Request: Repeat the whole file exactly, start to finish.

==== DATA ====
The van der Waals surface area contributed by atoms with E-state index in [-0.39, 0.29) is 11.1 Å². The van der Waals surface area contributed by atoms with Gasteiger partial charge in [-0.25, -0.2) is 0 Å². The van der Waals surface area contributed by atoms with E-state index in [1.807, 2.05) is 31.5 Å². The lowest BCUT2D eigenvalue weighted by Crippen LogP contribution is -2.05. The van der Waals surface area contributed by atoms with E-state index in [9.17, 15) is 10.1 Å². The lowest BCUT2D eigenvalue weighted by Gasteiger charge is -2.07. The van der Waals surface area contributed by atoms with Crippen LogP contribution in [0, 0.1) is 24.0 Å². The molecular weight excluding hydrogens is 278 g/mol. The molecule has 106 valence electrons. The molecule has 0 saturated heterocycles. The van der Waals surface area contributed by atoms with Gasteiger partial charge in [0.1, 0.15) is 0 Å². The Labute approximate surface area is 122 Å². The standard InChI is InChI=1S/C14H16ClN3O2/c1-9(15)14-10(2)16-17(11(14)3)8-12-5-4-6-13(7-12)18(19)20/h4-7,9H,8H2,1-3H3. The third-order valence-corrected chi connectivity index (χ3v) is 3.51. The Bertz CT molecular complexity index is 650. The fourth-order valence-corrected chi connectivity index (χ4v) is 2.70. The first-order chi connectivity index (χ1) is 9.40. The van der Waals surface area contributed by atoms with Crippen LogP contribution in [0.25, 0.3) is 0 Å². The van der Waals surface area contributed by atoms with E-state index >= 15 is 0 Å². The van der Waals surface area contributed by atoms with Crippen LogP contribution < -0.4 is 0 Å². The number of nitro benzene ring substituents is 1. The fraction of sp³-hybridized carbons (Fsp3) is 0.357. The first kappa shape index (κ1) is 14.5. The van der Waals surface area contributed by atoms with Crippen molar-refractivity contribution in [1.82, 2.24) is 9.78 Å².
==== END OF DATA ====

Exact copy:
The van der Waals surface area contributed by atoms with E-state index in [-0.39, 0.29) is 11.1 Å². The van der Waals surface area contributed by atoms with Gasteiger partial charge in [-0.25, -0.2) is 0 Å². The van der Waals surface area contributed by atoms with E-state index in [1.807, 2.05) is 31.5 Å². The lowest BCUT2D eigenvalue weighted by Crippen LogP contribution is -2.05. The van der Waals surface area contributed by atoms with E-state index in [9.17, 15) is 10.1 Å². The lowest BCUT2D eigenvalue weighted by Gasteiger charge is -2.07. The van der Waals surface area contributed by atoms with Crippen LogP contribution in [0, 0.1) is 24.0 Å². The molecular weight excluding hydrogens is 278 g/mol. The molecule has 106 valence electrons. The molecule has 0 saturated heterocycles. The van der Waals surface area contributed by atoms with Gasteiger partial charge in [0.1, 0.15) is 0 Å². The Labute approximate surface area is 122 Å². The standard InChI is InChI=1S/C14H16ClN3O2/c1-9(15)14-10(2)16-17(11(14)3)8-12-5-4-6-13(7-12)18(19)20/h4-7,9H,8H2,1-3H3. The third-order valence-corrected chi connectivity index (χ3v) is 3.51. The Bertz CT molecular complexity index is 650. The fourth-order valence-corrected chi connectivity index (χ4v) is 2.70. The first-order chi connectivity index (χ1) is 9.40. The van der Waals surface area contributed by atoms with Crippen LogP contribution in [0.25, 0.3) is 0 Å². The van der Waals surface area contributed by atoms with E-state index >= 15 is 0 Å². The van der Waals surface area contributed by atoms with Crippen LogP contribution < -0.4 is 0 Å². The number of nitro benzene ring substituents is 1. The fraction of sp³-hybridized carbons (Fsp3) is 0.357. The first kappa shape index (κ1) is 14.5. The van der Waals surface area contributed by atoms with Crippen molar-refractivity contribution in [1.82, 2.24) is 9.78 Å².